If the table settings file is not present then the default values are used.
Inside the directory ~/.repcloud/config/table_conf there is an example file to help the configuration.
The configuration at moment supports only fillfactor as storage parameter.
A global fillfactor which applies to any table in the database can be set under the section [storage].
Schema wide fillfactor is supported adding the value under the section [storage.schemaname].
Fillfactor for tables can be set using the section named after the schema and the table [storage.schemaname.tablename].
The example configuration file sets the fillfactor:
for all the tables in the database to 100
for all the tables in the schema foo to 80
for the table foo.bar to 30
#table configuration example # storage data. currently only fillfactor is allowed #set the fillfactor for all the tables [storage] fillfactor = 100 #sets the fillfactor for all the tables in the schema foo [storage.foo] fillfactor = 80 #set the fillfactor for the table foo.bar [storage.foo.bar] fillfactor = 30
In the table’s configuration file it’s possible to specify whether to cleanup json/jsonb keys with null keys. It’s possible to remove jsonb keys entirely but this applies only to the data type jsonb. The table’s configuration file provides both examples.
[public.foobar] #cleanup_nulls and remove_keys for the same field are currently mutually exclusive with cleanup_nulls taking the precedence #strip nulls from a json/jsonb field foo.cleanup_nulls = true #filtering data, based on the key currently only jsonb is supported bar.remove_keys = [ "key1" ]
Example configuration file: config-example.toml.
Example table setup for configuration config-example and connection repack: config-example_repack.toml.
The procedure needs to be able to drop all the objects involved in the repack. Therefore the login user must be the object’s owner or should be able to drop the objects.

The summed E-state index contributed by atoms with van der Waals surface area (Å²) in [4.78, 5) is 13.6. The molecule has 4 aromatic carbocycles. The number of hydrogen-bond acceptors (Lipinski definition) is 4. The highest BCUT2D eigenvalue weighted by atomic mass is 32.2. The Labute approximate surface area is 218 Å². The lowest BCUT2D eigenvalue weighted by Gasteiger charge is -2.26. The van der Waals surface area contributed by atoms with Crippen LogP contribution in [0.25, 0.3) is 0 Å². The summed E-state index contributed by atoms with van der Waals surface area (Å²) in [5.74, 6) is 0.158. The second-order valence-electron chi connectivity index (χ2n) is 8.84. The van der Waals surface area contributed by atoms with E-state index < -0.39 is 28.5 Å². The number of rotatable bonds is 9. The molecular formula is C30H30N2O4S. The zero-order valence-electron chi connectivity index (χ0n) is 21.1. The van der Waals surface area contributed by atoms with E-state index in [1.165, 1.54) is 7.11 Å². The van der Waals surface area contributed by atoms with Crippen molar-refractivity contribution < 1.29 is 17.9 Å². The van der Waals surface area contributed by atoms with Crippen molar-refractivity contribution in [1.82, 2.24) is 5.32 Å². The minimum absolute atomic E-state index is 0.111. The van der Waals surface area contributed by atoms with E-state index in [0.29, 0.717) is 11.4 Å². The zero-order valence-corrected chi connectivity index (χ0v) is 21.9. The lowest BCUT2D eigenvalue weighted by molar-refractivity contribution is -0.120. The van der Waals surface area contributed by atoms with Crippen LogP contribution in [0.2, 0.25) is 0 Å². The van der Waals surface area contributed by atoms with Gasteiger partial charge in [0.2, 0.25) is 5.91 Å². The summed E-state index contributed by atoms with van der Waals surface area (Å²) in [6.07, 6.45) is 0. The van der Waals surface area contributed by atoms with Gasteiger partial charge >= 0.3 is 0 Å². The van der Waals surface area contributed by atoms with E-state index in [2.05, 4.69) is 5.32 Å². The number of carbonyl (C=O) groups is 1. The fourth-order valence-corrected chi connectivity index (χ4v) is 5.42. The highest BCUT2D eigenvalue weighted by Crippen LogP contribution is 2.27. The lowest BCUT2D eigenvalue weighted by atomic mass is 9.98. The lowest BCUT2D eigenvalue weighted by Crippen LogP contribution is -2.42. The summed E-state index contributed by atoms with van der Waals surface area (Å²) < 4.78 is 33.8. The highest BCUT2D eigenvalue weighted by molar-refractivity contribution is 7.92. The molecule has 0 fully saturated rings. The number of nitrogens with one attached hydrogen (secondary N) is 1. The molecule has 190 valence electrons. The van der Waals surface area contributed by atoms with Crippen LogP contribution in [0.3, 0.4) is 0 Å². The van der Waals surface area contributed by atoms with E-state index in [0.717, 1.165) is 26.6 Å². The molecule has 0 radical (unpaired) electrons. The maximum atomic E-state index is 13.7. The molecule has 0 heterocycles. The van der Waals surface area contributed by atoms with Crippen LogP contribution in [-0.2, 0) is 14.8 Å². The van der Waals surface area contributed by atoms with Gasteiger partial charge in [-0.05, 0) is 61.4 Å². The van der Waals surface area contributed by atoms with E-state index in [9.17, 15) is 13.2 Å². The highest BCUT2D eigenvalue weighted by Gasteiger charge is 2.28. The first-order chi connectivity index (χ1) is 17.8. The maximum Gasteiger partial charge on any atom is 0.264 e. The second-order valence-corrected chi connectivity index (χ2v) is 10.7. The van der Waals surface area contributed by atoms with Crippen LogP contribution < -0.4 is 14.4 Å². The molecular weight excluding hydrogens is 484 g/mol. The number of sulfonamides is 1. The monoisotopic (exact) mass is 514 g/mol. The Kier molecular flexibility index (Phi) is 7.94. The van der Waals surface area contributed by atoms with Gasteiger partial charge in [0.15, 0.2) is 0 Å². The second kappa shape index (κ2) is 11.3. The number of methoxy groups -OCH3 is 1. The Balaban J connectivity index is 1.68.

The swap requires an exclusive lock on the old relation for the time necessary to move the new relation into the correct schema and drop the old relation. If an error occurs during this phase, everything is rolled back. The procedure resumes the replay and will attempt again the swap after a sufficient amount of data has been replayed.
Currently there is no support for single index repack or tablespace change.
A connection must have the header in the form of [connections.<connection_name>]
Each connection requires the database connection data: user, password, port, host, database, sslmode.
The lists schemas and tables allow to specify which schema or tables we want to repack. If omitted the repack will process any table within the database.
The parameter max_replay_rows specifies how many rows should be replayed at once during the replay phase. lock_timeout specifies how long the process should wait for acquiring the lock on the table to swap before giving up. If the lock_timeout expires, the swap is delayed until a sufficient amount of rows are replayed again.
check_time specifies the time between two checks for changed data on the repacked table. The value will be matched against the replay speed in order to determine if the replay can reach the consistent status with the original table. If it’s not possible the swap attempt aborts.
In case of deadlock, it’s possible to specify the resolution strategy. with connection’s parameter deadlock_resolution. The possible values are nothing, cancel_query, kill_query.
With nothing the deadlock resolution will be managed by the database. With cancel_query the blocking queries will be cancelled with pg_cancel_backend. With kill_query the blocking queries will be terminated with pg_terminate_backend.
The configuration’s example file have the parameter set to nothing.
deadlock_resolution = "nothing"
repcloud is released under the terms of the PostgreSQL license - https://opensource.org/licenses/postgresql